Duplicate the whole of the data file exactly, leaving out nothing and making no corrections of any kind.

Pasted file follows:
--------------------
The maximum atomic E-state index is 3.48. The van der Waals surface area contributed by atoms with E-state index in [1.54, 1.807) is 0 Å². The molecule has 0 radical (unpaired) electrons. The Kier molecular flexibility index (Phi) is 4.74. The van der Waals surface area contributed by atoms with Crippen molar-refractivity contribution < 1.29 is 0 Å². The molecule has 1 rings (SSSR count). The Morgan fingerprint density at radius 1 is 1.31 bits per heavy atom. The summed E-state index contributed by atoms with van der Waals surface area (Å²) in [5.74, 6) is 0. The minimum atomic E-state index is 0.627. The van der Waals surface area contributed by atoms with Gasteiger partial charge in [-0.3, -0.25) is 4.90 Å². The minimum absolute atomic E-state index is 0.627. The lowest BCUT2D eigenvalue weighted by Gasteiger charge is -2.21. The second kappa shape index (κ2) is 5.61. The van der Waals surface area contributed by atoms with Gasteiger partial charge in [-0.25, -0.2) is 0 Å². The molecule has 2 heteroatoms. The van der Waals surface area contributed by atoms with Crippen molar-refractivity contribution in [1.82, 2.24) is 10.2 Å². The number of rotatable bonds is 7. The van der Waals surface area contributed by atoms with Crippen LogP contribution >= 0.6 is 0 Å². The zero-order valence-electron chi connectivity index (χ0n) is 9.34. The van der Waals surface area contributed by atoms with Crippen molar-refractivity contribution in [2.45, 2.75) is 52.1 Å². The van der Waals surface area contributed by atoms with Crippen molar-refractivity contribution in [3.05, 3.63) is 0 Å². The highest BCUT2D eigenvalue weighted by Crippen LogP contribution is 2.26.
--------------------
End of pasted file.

The maximum atomic E-state index is 3.48. The van der Waals surface area contributed by atoms with E-state index in [1.54, 1.807) is 0 Å². The molecule has 0 radical (unpaired) electrons. The Kier molecular flexibility index (Phi) is 4.74. The van der Waals surface area contributed by atoms with Crippen molar-refractivity contribution < 1.29 is 0 Å². The molecule has 1 rings (SSSR count). The Morgan fingerprint density at radius 1 is 1.31 bits per heavy atom. The summed E-state index contributed by atoms with van der Waals surface area (Å²) in [5.74, 6) is 0. The minimum atomic E-state index is 0.627. The van der Waals surface area contributed by atoms with Gasteiger partial charge in [-0.3, -0.25) is 4.90 Å². The minimum absolute atomic E-state index is 0.627. The lowest BCUT2D eigenvalue weighted by Gasteiger charge is -2.21. The second kappa shape index (κ2) is 5.61. The van der Waals surface area contributed by atoms with Gasteiger partial charge in [-0.25, -0.2) is 0 Å². The molecule has 2 heteroatoms. The van der Waals surface area contributed by atoms with Crippen molar-refractivity contribution in [1.82, 2.24) is 10.2 Å². The number of rotatable bonds is 7. The van der Waals surface area contributed by atoms with Crippen LogP contribution >= 0.6 is 0 Å². The zero-order valence-electron chi connectivity index (χ0n) is 9.34. The van der Waals surface area contributed by atoms with Crippen molar-refractivity contribution in [2.45, 2.75) is 52.1 Å². The van der Waals surface area contributed by atoms with Crippen molar-refractivity contribution in [3.05, 3.63) is 0 Å². The highest BCUT2D eigenvalue weighted by Crippen LogP contribution is 2.26.